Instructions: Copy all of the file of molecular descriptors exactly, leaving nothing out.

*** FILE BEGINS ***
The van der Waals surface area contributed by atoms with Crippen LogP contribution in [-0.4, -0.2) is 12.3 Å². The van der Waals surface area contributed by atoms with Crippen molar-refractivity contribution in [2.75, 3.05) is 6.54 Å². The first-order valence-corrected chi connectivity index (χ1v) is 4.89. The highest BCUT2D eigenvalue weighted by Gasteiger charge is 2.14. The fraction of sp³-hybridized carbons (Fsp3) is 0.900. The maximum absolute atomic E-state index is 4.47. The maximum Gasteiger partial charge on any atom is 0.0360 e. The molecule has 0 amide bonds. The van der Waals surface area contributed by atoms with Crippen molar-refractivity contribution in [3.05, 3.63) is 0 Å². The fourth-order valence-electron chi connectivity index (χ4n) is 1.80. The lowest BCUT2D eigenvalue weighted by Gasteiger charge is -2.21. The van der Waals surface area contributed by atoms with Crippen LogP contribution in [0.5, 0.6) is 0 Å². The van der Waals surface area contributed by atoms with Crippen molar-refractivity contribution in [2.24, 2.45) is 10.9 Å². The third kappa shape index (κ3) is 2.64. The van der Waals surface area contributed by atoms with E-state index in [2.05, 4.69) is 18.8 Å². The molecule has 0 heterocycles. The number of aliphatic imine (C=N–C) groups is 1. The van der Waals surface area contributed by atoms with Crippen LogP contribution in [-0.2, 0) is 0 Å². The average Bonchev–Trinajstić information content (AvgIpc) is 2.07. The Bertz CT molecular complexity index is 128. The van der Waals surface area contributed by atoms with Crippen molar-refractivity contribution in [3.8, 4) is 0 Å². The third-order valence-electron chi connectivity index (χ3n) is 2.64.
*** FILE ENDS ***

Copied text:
The van der Waals surface area contributed by atoms with Crippen LogP contribution in [-0.4, -0.2) is 12.3 Å². The van der Waals surface area contributed by atoms with Crippen molar-refractivity contribution in [2.75, 3.05) is 6.54 Å². The first-order valence-corrected chi connectivity index (χ1v) is 4.89. The highest BCUT2D eigenvalue weighted by Gasteiger charge is 2.14. The fraction of sp³-hybridized carbons (Fsp3) is 0.900. The maximum absolute atomic E-state index is 4.47. The maximum Gasteiger partial charge on any atom is 0.0360 e. The molecule has 0 amide bonds. The van der Waals surface area contributed by atoms with Crippen molar-refractivity contribution in [3.05, 3.63) is 0 Å². The fourth-order valence-electron chi connectivity index (χ4n) is 1.80. The lowest BCUT2D eigenvalue weighted by Gasteiger charge is -2.21. The van der Waals surface area contributed by atoms with Crippen LogP contribution in [0.5, 0.6) is 0 Å². The van der Waals surface area contributed by atoms with Crippen molar-refractivity contribution in [2.24, 2.45) is 10.9 Å². The third kappa shape index (κ3) is 2.64. The van der Waals surface area contributed by atoms with E-state index in [2.05, 4.69) is 18.8 Å². The molecule has 0 heterocycles. The number of aliphatic imine (C=N–C) groups is 1. The van der Waals surface area contributed by atoms with Crippen LogP contribution in [-0.2, 0) is 0 Å². The average Bonchev–Trinajstić information content (AvgIpc) is 2.07. The Bertz CT molecular complexity index is 128. The van der Waals surface area contributed by atoms with Crippen molar-refractivity contribution in [3.8, 4) is 0 Å². The third-order valence-electron chi connectivity index (χ3n) is 2.64.